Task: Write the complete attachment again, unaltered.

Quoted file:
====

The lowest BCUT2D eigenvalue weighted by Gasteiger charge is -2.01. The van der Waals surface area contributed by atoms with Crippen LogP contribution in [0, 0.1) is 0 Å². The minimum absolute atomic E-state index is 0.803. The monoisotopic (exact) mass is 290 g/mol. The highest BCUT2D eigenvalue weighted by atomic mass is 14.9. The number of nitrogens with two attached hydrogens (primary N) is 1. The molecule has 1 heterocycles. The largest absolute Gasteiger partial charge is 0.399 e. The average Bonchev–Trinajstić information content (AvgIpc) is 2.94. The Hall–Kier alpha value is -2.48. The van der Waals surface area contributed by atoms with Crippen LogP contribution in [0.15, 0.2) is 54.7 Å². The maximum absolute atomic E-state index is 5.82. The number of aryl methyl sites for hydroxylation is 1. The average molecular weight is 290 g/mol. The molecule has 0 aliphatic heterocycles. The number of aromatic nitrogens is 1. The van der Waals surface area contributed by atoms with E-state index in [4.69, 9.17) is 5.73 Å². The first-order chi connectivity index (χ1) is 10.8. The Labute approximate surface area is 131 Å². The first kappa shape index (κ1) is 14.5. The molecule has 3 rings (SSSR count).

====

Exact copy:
The lowest BCUT2D eigenvalue weighted by Gasteiger charge is -2.01. The van der Waals surface area contributed by atoms with Crippen LogP contribution in [0, 0.1) is 0 Å². The minimum absolute atomic E-state index is 0.803. The monoisotopic (exact) mass is 290 g/mol. The highest BCUT2D eigenvalue weighted by atomic mass is 14.9. The number of nitrogens with two attached hydrogens (primary N) is 1. The molecule has 1 heterocycles. The largest absolute Gasteiger partial charge is 0.399 e. The average Bonchev–Trinajstić information content (AvgIpc) is 2.94. The Hall–Kier alpha value is -2.48. The van der Waals surface area contributed by atoms with Crippen LogP contribution in [0.15, 0.2) is 54.7 Å². The maximum absolute atomic E-state index is 5.82. The number of aryl methyl sites for hydroxylation is 1. The average molecular weight is 290 g/mol. The molecule has 0 aliphatic heterocycles. The number of aromatic nitrogens is 1. The van der Waals surface area contributed by atoms with E-state index in [4.69, 9.17) is 5.73 Å². The first-order chi connectivity index (χ1) is 10.8. The Labute approximate surface area is 131 Å². The first kappa shape index (κ1) is 14.5. The molecule has 3 rings (SSSR count).